Yesterday, the New York Times ran a fairly controversial opinion piece from USC media professor and author Jonathan Taplin. In it he discussed the modern day tech monopolies of Alphabet (GOOGL) Amazon (AMZN) and Facebook (FB). It included this stunning stat:
each dominates its corner of the industry: Google has an 88 percent market share in search advertising, Facebook (and its subsidiaries Instagram, WhatsApp and Messenger) owns 77 percent of mobile social traffic and Amazon has a 74 percent share in the e-book market. In classic economic terms, all three are monopolies.
The article was titled Is It Time to Break Up Google?, quoting President Woodrow Wilson’s counselor Louis Brandeis 100 years ago (who would go on to be one of his Supreme Court appointments) as it related to the risks of such large enterprises:
“in a democratic society, the existence of large centers of private power is dangerous to the continuing vitality of a free people.”
As far as the dangers to a free people….
We need look no further than the conduct of the largest banks in the 2008 financial crisis or the role that Facebook and Google play in the “fake news” business to know that Brandeis was right.
I think it is safe to say that no matter what side you were during the brutal political season of the last two years, we can all agree that GOOGL and FB were slow to admit they had any responsibility (as media empires) for the spread of fake news on their platforms. And they still have yet to really acknowledge the dangers that their inaction on fake news poses to our political process. Sad!
The other point Taplin makes is one of regulation if these companies (Google in particular)
have become natural monopolies by supplying an entire market’s demand for a service, at a price lower than what would be offered by two competing firms? And if so, is it time to regulate them like public utilities?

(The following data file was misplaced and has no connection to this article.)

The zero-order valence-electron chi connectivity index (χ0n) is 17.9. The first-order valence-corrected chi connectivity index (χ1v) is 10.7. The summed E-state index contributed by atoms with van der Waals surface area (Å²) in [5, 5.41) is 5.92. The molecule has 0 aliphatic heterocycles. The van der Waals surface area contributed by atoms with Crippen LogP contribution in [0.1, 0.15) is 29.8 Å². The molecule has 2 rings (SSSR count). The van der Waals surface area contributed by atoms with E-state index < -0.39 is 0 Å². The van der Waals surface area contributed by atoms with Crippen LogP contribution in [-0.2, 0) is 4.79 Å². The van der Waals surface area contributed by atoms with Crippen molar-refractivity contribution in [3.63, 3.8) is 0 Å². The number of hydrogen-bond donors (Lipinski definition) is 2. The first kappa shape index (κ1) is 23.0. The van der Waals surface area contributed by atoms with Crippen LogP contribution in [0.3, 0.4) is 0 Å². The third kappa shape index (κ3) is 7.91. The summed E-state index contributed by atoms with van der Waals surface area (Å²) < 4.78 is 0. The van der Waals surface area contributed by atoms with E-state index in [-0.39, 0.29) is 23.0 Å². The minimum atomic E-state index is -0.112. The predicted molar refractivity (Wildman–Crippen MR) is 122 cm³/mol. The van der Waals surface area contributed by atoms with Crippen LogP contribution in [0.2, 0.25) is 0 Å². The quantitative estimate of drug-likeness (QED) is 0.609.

One of the greatest tricks Silicon Valley ever pulled was was re-branding capitalism as “revolutionary”. And we tend to give tech behemoths a pass in ways we would never for other multinational conglomerates. But that’s what these companies no matter how many Foosball tables they have in their headquarters. And when they grow to such massive size it allows them to “disrupt” other industries by making segments of their business loss leaders, financed by other profitable segments (and investors willing to finance unprofitable endeavors). While innovating in lots of areas, these massive monopolies stifle innovation in others. Outside their own core business of course.
GOOGL has seven properties with over a billion active users, in each of these categories like Gmail, or Youtube it is hard to find a close second. AMZN is expected to book close to $200 billion in sales this year, most in retail, marketing year over year increase of 20% or so, the rest of the retail industry is suffering massive declines, and who in their right mind would launch a competitor to AMZN? The guys who built Jet.com a few years ago did so knowing that if they had the slightest bit of early success they would quickly sell to one of their desperate competitors., which they did last year to Walmart for $3.3 billion with less than $1 billion in sales. And then FB, see TWTR and SNAP user growth, or lack thereof.
Despite Trump’s tough talk on the campaign trail about AMZN, I doubt this administration’s Justice Department looks to crack down.
As I write, shares of GOOGL are very near to the 52 week and all time high they made in March, up nearly 10% on the year. While that seems quite dandy, the stock has massively underperformed mega-cap tech peers AAPL, AMZN & FB whose year to date gains more than doubled theirs, up 24%, 21% and 25% respectively.
GOOGL will report Q1 results Thursday after the market close. The options market is implying about a 3.25% move in either direction Friday, which is a tad rich to its average one day post earnings move of 2.6%, but well below its average over the last ten years of 5.3%.
For those of you whole like pictures, the ytd range in GOOGL might be instructive, as there is no overhead resistance above the recent high at $876, while the Jan/Feb lows between $800 and $815 should serve as fairly healthy technical support. We will be sure to follow-up with a more in-depth preview.
Lastly, the New York Times also ran a good description of how GOOGL is making their money in web advertising, and its interplay with search and the shift to mobile. Oh and you might have guessed that Amazon is dictating a good bit of behavior both by consumers and advertisers:
Amazon coming yo. pic.twitter.com/cyFNbnQexe
— Dan Nathan (@RiskReversal) April 24, 2017